The demands of caregiving can be extremely stressful. According to the 2021 Alzheimer’s Association Facts and Figures Report, 59% of “family caregivers of people with Alzheimer’s or other dementias rated the emotional stress of caregiving as high or very high.”
That level of stress can have consequences to the wellbeing of both the caregiver and the care receiver. Stress on caregivers can lead to burnout, depression, isolation and physical health problems. On the other end, the Alzheimer’s Association report finds stress on family caregivers “is associated with increased odds of institutionalization of the person with dementia, exacerbated behavioral and psychological challenges in the person with dementia, and increased likelihood of someone with dementia being abused.”
According to the Mayo Clinic, signs of caregiver stress include feeling constantly worried, getting too much or not enough sleep, feeling sad, overwhelmed or tired often, becoming easily irritated, experiencing frequent headaches and losing interest in activities you use to enjoy.
The Mayo Clinic offers the below advice to manage caregiver stress.
- Accept help. Be prepared with a list of ways that others can help you. For example, a friend may be able to pick up your groceries or run an errand for you.
- Focus on what you are able to provide. It’s normal to feel guilty sometimes, but understand that no one is a “perfect” caregiver. Believe that you are doing the best you can and making the best decisions you can at any given time.
- Join a support group. A support group can provide validation and encouragement, as well as problem-solving strategies for difficult situations. People in support groups understand what you may be going through.
The Alzheimer’s Disease Caregiver Support Initiative (ADCSI) offers a variety of in-person and virtual support groups that provide emotional support, information, resources and a platform for caregivers to share lessons learned with other caregivers of persons with dementia.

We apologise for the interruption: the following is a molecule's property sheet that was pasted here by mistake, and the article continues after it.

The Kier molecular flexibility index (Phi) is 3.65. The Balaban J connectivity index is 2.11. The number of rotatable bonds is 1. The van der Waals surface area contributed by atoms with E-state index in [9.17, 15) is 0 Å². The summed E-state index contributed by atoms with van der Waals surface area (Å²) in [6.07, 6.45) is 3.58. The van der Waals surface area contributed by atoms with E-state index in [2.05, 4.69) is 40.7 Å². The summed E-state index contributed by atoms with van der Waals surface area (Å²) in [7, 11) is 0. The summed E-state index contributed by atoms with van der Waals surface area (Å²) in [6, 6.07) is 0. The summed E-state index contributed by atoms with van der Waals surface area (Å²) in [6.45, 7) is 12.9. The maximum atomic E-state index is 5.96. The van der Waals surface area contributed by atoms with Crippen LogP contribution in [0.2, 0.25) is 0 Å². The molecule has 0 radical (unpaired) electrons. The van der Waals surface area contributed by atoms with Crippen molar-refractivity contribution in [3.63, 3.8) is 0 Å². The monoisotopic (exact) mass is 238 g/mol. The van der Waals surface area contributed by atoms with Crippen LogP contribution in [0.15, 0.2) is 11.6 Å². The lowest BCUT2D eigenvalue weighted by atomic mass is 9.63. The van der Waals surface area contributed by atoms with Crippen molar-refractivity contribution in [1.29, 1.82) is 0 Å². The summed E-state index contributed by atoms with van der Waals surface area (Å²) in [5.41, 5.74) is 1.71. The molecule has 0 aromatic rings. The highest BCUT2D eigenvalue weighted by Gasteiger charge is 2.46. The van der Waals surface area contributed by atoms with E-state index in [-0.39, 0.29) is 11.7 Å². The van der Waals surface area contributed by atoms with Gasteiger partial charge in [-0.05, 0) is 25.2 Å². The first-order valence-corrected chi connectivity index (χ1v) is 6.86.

ADCSI Project Coordinator Kristen Osterhoudt suggests that caregivers “prioritize taking care of themselves so that they can continue caring for others. Find stress-reducing activities that you enjoy. That could be going for a walk, getting your nails done, talking to a friend, reading a book or watching a funny movie. Make the time to do these activities regularly. Often caregivers will think it is selfish for them to take time for themselves and will feel guilty for doing so. In reality, this is a strategy to help reduce caregiver stress and prevent burnout.”
Additionally, the Alzheimer’s Foundation of America (AFA) recommends the following tips to help cope with stress and prevent it as much as possible.
- Mind your health. Inadequate rest, poor diet and lack of exercise can all exacerbate stress (and create other health problems as well). As best you can, prioritize getting sleep, eating right, drinking plenty of water and being active. You cannot provide quality care to a loved one if you don’t take care of yourself.
- Take things one day at a time. Resolving everything at once is both impossible and unrealistic—don’t hold yourself to that unreasonable expectation. Prioritize, set practical goals, do your best to achieve them and take things one day at a time.
- Stay in touch. There are so many ways to stay socially connected with family and friends—visits, FaceTime, phone calls, text messages and emails, just to name a few. Disconnecting from your support structure and staying bottled-up increases stress.
If you are experiencing emotional, financial or physical stress, the Alzheimer’s Disease Caregiver Support Initiative is here to help. Check out the free services listed on our website or call 1-800-388-0199 for more information.